The decline of sales universities combined with the more complex selling issues has contributed to the challenge that sales training teams see in helping their new and experienced reps have more valuable sales conversations.
Obviously, The Web has facilitated the development of significantly more knowledgeable buyers and, in more recent years, buyers have become more complex causing them to begin look to vendor salespeople to help navigate that complexity — placing new requirements on salespeople to drive results, not just push products. Additionally, the number of salespeople who were "classically trained" or benefited from the boot camps of the past in the sales profession is dwindling. Furthermore, the pool of seasoned salespeople has actually decreased — generating not just a skills shortage, but a talent shortage as well. In short, these changes have created a "net-new sales talent" shortage where new salespeople being brought into the profession aren't able to fill the void created by those who are leaving it. This net-new sales talent shortage creates a challenge in driving revenue, and more importantly, creates a roadblock to tech vendors who want to help buyers navigate their complexity, solve challenging business problems, and drive necessary innovation.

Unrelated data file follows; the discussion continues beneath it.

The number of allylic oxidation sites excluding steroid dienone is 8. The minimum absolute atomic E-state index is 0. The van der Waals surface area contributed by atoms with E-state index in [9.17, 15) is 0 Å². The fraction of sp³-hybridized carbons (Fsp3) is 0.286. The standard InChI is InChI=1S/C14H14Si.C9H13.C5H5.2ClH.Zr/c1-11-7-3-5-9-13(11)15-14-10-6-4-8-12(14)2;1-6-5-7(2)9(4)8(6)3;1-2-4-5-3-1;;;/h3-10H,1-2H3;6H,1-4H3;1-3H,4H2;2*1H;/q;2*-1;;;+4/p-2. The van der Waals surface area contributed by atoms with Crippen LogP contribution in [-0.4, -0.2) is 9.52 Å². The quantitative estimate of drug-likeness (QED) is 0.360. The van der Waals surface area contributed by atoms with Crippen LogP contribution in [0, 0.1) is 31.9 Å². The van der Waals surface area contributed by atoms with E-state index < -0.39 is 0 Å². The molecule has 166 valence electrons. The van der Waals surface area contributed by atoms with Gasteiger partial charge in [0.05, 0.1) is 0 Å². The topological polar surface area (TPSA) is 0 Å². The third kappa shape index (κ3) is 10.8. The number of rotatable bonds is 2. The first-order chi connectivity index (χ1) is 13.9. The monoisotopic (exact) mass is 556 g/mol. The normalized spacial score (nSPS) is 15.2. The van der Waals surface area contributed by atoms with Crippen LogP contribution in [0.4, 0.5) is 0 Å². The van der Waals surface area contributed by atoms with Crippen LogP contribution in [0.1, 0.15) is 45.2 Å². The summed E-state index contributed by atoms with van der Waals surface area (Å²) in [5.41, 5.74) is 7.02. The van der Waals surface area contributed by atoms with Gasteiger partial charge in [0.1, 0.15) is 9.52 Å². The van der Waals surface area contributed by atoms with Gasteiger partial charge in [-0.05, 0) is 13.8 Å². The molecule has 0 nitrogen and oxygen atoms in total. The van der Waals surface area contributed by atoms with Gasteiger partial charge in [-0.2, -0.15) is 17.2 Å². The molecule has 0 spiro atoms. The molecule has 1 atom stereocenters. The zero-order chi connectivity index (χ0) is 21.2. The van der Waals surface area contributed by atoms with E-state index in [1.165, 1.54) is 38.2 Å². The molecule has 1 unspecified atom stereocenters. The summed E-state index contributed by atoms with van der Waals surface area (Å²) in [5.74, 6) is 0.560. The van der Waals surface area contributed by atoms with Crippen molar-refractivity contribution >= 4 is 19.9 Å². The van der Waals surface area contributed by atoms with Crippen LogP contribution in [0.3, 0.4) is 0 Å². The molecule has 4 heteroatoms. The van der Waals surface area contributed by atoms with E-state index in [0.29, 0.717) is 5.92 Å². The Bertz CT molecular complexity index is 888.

Last week, Forrester was briefed on the new HP Sales University just launched in Plano, Texas. Headed by Joanne Moretti, the Sales University is part of the company’s overall learning and development strategy aimed to help the sales team more clearly focus on the customer. Sure, it's easy to say that HP might have launched their Sales University to drive more revenue; the real reason that HP launched the Sales University may lie in the fact that they had to — in order to drive the right type of interaction between their future sales force and future buyers as they continue to evolve. This focus on the customer, and the valuable sales conversations they require, means that organizations like HP are finding they need to close the skills gap in any way they can — in the case of HP, by investing heavily in the skills of their new sales hires, for the sake of their customers.
The question before the technology industry is: what investment is required to help drive more effective and valuable sales conversations with buyers? Clearly, HP believes a long-term and sustained effort is required. Only time will tell if that investment pays off.
The theme for Forrester's 2011 Tech Sales Enablement Forum is New Buyers, New Demands: Accelerating Sales Performance. I have a keynote talk planned on the emerging sales behaviors necessary to drive sales results with today's sophisticated (and increasingly complex) buyer. These behaviors require a renewed emphasis on the organizational and individual dynamics necessary to help salespeople get outside their comfort zones. It seems as if we're not the only ones thinking about the growing gap between buyer problems and the sales team behaviors required solve those problems.